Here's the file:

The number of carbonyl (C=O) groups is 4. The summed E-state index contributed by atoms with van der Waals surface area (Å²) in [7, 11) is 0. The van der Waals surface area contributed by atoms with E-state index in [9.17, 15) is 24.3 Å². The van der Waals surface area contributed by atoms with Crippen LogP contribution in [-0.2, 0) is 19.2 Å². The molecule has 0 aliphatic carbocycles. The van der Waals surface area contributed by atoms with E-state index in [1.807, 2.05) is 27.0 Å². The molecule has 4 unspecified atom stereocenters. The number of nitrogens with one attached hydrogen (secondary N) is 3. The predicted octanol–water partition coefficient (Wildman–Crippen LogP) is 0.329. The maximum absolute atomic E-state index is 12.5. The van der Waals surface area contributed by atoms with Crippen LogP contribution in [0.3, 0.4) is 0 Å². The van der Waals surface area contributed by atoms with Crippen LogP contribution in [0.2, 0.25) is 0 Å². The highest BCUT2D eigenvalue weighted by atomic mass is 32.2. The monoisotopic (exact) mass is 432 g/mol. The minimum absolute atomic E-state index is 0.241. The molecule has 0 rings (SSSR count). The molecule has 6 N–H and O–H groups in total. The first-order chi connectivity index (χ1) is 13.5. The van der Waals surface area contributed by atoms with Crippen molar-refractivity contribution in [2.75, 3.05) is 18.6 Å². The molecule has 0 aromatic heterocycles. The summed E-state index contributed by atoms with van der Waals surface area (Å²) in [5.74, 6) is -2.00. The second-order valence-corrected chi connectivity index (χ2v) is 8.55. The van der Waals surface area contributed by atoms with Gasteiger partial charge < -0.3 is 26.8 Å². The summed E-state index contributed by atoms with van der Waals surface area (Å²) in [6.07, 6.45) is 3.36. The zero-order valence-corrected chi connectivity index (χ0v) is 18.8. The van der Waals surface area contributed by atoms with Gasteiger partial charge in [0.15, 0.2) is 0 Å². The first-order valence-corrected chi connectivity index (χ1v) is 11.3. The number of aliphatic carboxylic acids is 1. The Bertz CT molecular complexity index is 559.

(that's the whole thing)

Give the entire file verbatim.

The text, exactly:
The number of carbonyl (C=O) groups is 4. The summed E-state index contributed by atoms with van der Waals surface area (Å²) in [7, 11) is 0. The van der Waals surface area contributed by atoms with E-state index in [9.17, 15) is 24.3 Å². The van der Waals surface area contributed by atoms with Crippen LogP contribution in [-0.2, 0) is 19.2 Å². The molecule has 0 aliphatic carbocycles. The van der Waals surface area contributed by atoms with E-state index in [1.807, 2.05) is 27.0 Å². The molecule has 4 unspecified atom stereocenters. The number of nitrogens with one attached hydrogen (secondary N) is 3. The predicted octanol–water partition coefficient (Wildman–Crippen LogP) is 0.329. The maximum absolute atomic E-state index is 12.5. The van der Waals surface area contributed by atoms with Crippen LogP contribution in [0.3, 0.4) is 0 Å². The van der Waals surface area contributed by atoms with Crippen LogP contribution in [0.2, 0.25) is 0 Å². The highest BCUT2D eigenvalue weighted by atomic mass is 32.2. The monoisotopic (exact) mass is 432 g/mol. The minimum absolute atomic E-state index is 0.241. The molecule has 0 rings (SSSR count). The molecule has 6 N–H and O–H groups in total. The first-order chi connectivity index (χ1) is 13.5. The van der Waals surface area contributed by atoms with Crippen molar-refractivity contribution in [2.75, 3.05) is 18.6 Å². The molecule has 0 aromatic heterocycles. The summed E-state index contributed by atoms with van der Waals surface area (Å²) in [5.74, 6) is -2.00. The second-order valence-corrected chi connectivity index (χ2v) is 8.55. The van der Waals surface area contributed by atoms with Gasteiger partial charge < -0.3 is 26.8 Å². The summed E-state index contributed by atoms with van der Waals surface area (Å²) in [6.07, 6.45) is 3.36. The zero-order valence-corrected chi connectivity index (χ0v) is 18.8. The van der Waals surface area contributed by atoms with Gasteiger partial charge in [0.15, 0.2) is 0 Å². The first-order valence-corrected chi connectivity index (χ1v) is 11.3. The number of aliphatic carboxylic acids is 1. The Bertz CT molecular complexity index is 559.